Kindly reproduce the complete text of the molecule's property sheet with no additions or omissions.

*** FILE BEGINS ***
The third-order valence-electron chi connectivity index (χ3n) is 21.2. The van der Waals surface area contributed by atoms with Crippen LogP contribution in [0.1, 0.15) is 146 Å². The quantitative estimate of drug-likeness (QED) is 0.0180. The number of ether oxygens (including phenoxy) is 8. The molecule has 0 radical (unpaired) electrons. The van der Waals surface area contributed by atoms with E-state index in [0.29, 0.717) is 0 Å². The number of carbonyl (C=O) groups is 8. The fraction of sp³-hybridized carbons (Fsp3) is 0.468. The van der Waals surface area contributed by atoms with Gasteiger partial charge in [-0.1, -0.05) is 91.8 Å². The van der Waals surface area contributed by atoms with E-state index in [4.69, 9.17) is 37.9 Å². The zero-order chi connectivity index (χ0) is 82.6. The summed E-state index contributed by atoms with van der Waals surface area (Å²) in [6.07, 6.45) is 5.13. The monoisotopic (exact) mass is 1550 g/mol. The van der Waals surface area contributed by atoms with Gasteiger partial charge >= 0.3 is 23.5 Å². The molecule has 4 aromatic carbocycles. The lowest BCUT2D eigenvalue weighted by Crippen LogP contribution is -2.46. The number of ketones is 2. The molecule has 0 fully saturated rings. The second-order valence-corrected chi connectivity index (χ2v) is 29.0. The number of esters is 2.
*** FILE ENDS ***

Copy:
The third-order valence-electron chi connectivity index (χ3n) is 21.2. The van der Waals surface area contributed by atoms with Crippen LogP contribution in [0.1, 0.15) is 146 Å². The quantitative estimate of drug-likeness (QED) is 0.0180. The number of ether oxygens (including phenoxy) is 8. The molecule has 0 radical (unpaired) electrons. The van der Waals surface area contributed by atoms with E-state index in [0.29, 0.717) is 0 Å². The number of carbonyl (C=O) groups is 8. The fraction of sp³-hybridized carbons (Fsp3) is 0.468. The van der Waals surface area contributed by atoms with Gasteiger partial charge in [-0.1, -0.05) is 91.8 Å². The van der Waals surface area contributed by atoms with E-state index in [4.69, 9.17) is 37.9 Å². The zero-order chi connectivity index (χ0) is 82.6. The summed E-state index contributed by atoms with van der Waals surface area (Å²) in [6.07, 6.45) is 5.13. The monoisotopic (exact) mass is 1550 g/mol. The van der Waals surface area contributed by atoms with Gasteiger partial charge >= 0.3 is 23.5 Å². The molecule has 4 aromatic carbocycles. The lowest BCUT2D eigenvalue weighted by Crippen LogP contribution is -2.46. The number of ketones is 2. The molecule has 0 fully saturated rings. The second-order valence-corrected chi connectivity index (χ2v) is 29.0. The number of esters is 2.